For Lewis Wheaton, Black History Month is a special opportunity to recognize African-American culture and history. However, Wheaton celebrates diversity and promotes cultural inclusion all twelve months of the year.
“As far back as I can recall, I was taught to value humanity, love those around you, and learn their perspectives,” says Wheaton, an associate professor in the School of Biological Sciences. “Our society is made great not just because of the wonderful blend of culture that we can see all around us, but in our ability to really value our neighbors.”
In both his personal and professional life, Wheaton takes direct action to improve cultural awareness and consider the interests of wider ranges of humanity.
During conversations with colleagues Manu Platt and Anne Pollock, Wheaton realized a lack of interdisciplinary focus on the relationship between scientific study and social influences. Rather than let their ideas end in conversation, the cohort launched Georgia Tech’s working group on Race and Racism in Contemporary Biomedicine in 2015. Today, the group works with various metro Atlanta Colleges to develop programming addressing race and racism in biomedical research.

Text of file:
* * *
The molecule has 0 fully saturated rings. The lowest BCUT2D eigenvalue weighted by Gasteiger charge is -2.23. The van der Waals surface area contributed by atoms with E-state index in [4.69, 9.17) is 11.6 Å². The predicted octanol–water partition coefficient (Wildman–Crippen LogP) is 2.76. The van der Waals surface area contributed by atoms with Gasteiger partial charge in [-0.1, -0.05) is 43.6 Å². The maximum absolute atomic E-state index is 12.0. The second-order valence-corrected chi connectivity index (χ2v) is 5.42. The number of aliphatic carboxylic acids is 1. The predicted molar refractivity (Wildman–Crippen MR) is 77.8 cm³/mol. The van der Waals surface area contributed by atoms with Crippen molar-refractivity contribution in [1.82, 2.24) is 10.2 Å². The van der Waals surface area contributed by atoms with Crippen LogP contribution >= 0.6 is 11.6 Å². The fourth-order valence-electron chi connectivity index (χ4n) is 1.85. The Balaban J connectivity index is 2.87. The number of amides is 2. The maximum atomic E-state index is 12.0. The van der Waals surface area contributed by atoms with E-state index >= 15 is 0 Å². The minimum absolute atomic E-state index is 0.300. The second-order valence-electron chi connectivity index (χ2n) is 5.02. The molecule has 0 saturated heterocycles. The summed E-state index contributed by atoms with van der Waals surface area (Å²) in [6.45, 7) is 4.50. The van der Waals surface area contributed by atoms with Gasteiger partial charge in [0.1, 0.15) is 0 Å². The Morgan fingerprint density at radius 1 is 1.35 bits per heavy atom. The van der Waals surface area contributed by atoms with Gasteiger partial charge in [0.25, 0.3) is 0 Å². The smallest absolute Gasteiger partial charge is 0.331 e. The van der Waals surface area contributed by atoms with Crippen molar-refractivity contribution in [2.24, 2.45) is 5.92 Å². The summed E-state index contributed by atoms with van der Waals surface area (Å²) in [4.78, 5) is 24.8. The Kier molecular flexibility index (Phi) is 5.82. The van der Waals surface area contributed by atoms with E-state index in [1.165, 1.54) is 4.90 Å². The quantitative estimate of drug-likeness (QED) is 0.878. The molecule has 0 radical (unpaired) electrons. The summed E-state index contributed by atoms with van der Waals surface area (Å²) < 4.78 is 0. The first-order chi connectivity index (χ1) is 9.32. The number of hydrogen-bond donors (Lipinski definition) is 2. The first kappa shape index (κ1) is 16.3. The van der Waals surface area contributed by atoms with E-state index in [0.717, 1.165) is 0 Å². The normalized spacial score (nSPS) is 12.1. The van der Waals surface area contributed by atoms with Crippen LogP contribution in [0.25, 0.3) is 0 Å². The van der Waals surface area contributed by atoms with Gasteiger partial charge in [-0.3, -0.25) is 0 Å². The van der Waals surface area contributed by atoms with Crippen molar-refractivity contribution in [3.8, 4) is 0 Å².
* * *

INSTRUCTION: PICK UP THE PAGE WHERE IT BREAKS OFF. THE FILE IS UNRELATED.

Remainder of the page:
When Wheaton leaves Georgia Tech’s campus, he continues to promote diversity and inclusion. And, when it comes to encouraging diversity in one's personal life, Wheaton underscores the importance of taking small daily actions to increase one’s cultural awareness.
“Whether in science, public service as an elected official, or in leadership in societies, I do all I can to ensure that we consider the needs and interests of wider-ranges of humanity,” he says.
With the encouragement of his parents and inspiration from Frederick Douglass, Wheaton says he learned the importance of cultural celebration. Each February he devotes extra attention to the black community, sharing many untold and unappreciated aspects of black culture and history. He also takes the time to learn about and celebrate those various wonderful and beautiful elements.
“We can talk to people that aren’t like us, seek opportunities to welcome people from all backgrounds into our organizations, and we can all support (by way of attendance) celebrations of diversity all around campus, even when we do not belong to that diverse group,” says Wheaton.
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By Grace Pietkiewicz, First-Year Student, School of Literature, Media, and Communication